RE: Any support/suggestions for a blind student...

One thing I forgot to mention is that blind programmers need to spend
time and effort learning how to write inaccessible programs which fail
on their assistive equipment and the assistive equipment of others.  The
reasoning behind that is that they'll know many programming practices to
avoid and will have a ready defense for either avoiding them or cleaning
them out of other's source code when they do maintenance of other's code
during their careers.  One way to find out about some of this is with
inaccessible open source software by first running the software and
documenting inaccessibility then looking through the source code and
finding out what made that software inaccessible.  Less-3.54 for dos
written for the gnu project I found didn't work with my dos screen
reader so I got the source code and examined it.  I found out why the
code produced inaccessible software too.  Seems the conio.h library was
used rather than the stdio.h library and the cprintf() function got used
instead of the printf() function.  The cprintf() function writes to ram
not to bios int 16 screen writes rather than int 10 screen writes.
Before I tried that version of the less software I had no idea about the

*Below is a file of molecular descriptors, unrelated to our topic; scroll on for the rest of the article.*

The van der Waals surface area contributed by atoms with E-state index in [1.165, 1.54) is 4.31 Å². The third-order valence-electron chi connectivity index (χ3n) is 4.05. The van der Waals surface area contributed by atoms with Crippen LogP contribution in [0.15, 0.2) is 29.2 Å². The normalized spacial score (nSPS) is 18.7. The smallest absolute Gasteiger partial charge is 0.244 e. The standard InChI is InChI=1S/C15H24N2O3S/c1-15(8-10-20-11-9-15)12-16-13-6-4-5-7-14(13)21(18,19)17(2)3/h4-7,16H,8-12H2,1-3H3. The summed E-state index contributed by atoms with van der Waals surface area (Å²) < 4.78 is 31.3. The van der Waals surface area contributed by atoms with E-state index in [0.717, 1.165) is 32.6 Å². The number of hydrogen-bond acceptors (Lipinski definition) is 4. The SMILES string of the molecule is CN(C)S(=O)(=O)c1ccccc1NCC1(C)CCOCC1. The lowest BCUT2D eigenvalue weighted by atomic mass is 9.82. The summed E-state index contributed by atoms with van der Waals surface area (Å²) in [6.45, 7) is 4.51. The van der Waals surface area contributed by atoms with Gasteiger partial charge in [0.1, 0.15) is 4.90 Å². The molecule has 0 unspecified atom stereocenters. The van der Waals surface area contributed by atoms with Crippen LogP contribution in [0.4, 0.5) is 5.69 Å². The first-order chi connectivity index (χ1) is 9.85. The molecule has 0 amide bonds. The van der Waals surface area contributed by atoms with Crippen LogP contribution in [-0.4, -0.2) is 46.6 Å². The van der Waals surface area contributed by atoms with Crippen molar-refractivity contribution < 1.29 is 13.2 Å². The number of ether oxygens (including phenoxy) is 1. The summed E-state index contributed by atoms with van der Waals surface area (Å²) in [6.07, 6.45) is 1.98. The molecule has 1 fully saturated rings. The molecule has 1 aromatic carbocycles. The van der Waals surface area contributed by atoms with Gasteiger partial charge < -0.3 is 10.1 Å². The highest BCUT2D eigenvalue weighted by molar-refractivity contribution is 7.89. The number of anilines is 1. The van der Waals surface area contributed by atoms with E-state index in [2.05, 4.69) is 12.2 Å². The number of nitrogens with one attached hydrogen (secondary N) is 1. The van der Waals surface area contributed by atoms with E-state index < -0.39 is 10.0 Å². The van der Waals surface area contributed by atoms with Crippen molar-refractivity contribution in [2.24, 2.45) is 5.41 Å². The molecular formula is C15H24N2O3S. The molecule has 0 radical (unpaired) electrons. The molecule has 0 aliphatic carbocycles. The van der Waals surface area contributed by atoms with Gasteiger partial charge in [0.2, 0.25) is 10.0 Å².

accessibility impact of conio.h asopposed to stdio.h.  That learning
didn't happen in college and happened after I finished college.  I
wonder what else I missed out on learning because college programs don't
spend time going into this particular area of knowledge.
 

-----Original Message-----
From: programmingblind-bounce@xxxxxxxxxxxxx
[mailto:programmingblind-bounce@xxxxxxxxxxxxx] On Behalf Of DaShiell,
Jude T. CIV NAVAIR 1490, 1, 26
Sent: Thursday, March 18, 2010 8:30
To: programmingblind@xxxxxxxxxxxxx
Subject: RE: Any support/suggestions for a blind student...
Importance: Low

Joseph,

The Association For Computing Machinery (professional computer
programmer's union) did the ground work for getting blind people into
computer programming back in the 1970's.  Windows didn't exist then and
as I wrote earlier that put some wrinkles into the possibilities for one
class of blind people.  All of the work and findings the A.C.M. came up
with still holds true for console-based programming for blind people
though, and lists like this and the speakup list which supports the
speakup patch set for Linux accessibility which has been written up in
an issue of Linux Journal magazine as well as the orca list on gnome.com